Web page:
A Russian zookeeper recounted the horrifying moment when a Siberian tiger sneaked up and “sank his teeth” into her flesh as her life flashed before her eyes in the 10 minutes that felt like “an eternity.”
Nadezhda Srivastava, 44, was bringing food to the 16-year-old tiger named Taifun, or Typhoon, when the animal pounced on her at Kaliningrad Zoo in Russia. Srivastava recalled to The Mirror how she attempted to talk to the tiger in an attempt to stop the attack.
"In a few moments I saw the tiger, standing half of meter from me," she said. "He approached very quietly, I did not expect this and had no time to react, let alone run away.”
"At first I tried to speak to him -- like, 'Go away', or 'Let me go,’” she added. "I hoped that he would retreat."
The zookeeper said she felt like she was “in a dream” as Typhoon continued to maul her, pushing her to the ground. She added that she placed her elbow and hands in his jaws to prevent him from harming her face and head.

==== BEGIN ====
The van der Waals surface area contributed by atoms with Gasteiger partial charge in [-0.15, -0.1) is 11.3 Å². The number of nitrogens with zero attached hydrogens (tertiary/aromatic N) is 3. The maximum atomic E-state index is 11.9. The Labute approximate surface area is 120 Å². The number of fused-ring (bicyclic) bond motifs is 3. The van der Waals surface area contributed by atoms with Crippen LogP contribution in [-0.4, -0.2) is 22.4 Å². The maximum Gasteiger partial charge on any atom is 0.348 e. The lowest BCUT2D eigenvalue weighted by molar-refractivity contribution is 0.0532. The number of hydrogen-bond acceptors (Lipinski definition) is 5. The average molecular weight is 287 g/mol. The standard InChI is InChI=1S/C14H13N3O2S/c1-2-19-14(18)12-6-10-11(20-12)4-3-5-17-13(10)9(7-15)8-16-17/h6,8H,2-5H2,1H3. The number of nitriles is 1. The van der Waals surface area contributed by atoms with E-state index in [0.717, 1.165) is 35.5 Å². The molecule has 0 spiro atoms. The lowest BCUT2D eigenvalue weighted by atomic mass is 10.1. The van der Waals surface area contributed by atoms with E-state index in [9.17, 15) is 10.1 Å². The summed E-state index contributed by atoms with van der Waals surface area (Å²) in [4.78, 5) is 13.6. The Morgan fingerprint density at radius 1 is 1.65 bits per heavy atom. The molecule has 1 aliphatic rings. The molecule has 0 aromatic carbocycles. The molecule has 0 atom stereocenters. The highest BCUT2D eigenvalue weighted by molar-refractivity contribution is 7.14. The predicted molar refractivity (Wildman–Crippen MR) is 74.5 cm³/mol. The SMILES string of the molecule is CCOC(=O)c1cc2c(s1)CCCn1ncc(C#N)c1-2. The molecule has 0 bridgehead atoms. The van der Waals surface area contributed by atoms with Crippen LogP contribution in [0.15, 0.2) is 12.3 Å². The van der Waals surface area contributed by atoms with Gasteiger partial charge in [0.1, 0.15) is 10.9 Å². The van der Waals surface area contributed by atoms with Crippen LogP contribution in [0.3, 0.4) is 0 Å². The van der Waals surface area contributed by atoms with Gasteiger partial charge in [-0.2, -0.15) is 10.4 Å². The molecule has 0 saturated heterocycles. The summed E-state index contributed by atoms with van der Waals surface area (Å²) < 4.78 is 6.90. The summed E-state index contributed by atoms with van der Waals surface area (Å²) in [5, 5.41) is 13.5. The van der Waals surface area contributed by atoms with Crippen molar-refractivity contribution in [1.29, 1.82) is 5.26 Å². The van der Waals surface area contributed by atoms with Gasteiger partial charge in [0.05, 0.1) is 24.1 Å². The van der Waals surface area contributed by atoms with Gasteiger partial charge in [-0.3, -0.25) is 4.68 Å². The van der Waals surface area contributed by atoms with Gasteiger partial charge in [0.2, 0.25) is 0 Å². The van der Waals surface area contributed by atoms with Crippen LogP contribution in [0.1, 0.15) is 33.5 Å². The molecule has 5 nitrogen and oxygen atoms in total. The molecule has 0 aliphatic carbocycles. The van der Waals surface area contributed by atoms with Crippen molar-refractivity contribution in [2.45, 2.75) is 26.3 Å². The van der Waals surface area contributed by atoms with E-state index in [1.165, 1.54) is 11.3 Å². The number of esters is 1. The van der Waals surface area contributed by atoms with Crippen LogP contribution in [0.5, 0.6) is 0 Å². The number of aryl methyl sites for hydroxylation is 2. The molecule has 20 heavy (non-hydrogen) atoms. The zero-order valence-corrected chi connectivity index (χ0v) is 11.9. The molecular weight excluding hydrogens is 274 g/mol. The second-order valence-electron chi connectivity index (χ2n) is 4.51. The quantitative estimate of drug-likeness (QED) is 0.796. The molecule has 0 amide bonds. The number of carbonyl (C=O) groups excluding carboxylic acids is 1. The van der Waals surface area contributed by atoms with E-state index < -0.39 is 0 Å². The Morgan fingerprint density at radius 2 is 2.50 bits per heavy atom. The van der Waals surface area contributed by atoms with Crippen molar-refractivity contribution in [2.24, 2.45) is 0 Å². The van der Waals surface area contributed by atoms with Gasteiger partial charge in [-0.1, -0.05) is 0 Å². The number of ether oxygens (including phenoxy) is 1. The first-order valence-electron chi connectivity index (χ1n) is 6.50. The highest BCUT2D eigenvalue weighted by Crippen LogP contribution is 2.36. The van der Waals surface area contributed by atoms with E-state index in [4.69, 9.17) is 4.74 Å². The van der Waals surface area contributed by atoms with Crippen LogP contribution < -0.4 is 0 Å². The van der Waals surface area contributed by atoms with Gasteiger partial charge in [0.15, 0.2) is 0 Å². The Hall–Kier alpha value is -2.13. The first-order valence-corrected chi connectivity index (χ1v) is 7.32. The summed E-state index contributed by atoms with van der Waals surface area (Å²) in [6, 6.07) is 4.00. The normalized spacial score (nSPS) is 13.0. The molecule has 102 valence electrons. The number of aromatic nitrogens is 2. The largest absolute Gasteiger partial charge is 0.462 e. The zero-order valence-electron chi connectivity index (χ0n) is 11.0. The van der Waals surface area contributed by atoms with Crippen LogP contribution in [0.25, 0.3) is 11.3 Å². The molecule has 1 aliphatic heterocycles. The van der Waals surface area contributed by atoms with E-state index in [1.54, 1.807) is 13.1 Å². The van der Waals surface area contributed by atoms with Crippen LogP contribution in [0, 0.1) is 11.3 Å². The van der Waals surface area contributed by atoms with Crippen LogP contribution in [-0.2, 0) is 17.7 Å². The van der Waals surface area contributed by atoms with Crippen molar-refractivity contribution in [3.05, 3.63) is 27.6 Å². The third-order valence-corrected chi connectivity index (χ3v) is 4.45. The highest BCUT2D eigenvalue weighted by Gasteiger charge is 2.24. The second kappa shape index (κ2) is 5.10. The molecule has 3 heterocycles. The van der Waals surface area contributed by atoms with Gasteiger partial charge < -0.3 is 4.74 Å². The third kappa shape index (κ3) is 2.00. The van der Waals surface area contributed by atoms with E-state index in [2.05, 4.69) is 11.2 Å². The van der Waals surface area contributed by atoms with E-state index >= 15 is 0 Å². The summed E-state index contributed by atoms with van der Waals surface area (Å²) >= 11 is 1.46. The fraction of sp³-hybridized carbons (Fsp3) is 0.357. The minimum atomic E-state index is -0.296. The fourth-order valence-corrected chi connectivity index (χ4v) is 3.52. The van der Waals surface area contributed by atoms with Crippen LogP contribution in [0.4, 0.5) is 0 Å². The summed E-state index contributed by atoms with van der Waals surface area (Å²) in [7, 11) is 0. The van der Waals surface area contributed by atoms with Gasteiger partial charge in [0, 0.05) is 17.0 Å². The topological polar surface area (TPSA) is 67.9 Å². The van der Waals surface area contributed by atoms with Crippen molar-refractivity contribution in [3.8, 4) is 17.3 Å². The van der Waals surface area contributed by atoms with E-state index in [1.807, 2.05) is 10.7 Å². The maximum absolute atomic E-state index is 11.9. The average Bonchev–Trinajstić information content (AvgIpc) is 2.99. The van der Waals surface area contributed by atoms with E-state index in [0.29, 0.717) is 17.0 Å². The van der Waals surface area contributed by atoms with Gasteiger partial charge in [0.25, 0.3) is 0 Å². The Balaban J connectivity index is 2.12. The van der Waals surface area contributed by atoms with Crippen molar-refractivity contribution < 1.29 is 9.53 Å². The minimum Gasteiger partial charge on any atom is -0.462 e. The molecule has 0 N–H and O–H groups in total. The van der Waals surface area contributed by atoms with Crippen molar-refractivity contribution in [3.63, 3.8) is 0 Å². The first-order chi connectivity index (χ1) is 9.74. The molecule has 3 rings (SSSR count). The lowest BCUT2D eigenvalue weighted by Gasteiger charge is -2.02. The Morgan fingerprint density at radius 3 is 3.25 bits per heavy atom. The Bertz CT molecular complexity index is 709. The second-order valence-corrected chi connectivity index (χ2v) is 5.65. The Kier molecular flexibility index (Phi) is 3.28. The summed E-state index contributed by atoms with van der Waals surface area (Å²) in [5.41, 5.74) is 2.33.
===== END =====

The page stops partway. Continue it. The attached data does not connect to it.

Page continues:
"I tried to turn or crawl away, but he again fell on top of me with all his weight. I don't know if he was playing or not. It was agonizing,” Srivastava recalled. "When I turned unsuccessfully -- he sank his teeth into my back."
Srivastava said she just wanted the “torture to end” and it took all her strength to get up and run to the “inner room” when the tiger retreated.
“If it were not for the visitors of the zoo, I would no longer be alive,” she said.
The zookeeper was then rushed to hospital. “The patient was delivered to the hospital with multiple wounds to the body and limbs,” said a local health ministry spokesman, according to the Sun. Srivastava told The Mirror the tiger “shattered” her wrist and “broke” her fingers, but her nerves are still intact.
Typhoon was born on July 1, 2001, in the Chelyabinsk Zoo in Russia. He arrived at the zoo in the Russian Kaliningrad region, a pocket of land located between Poland and Lithuania, on Feb. 4, 2002.
Fox News’ James Rogers contributed to this report.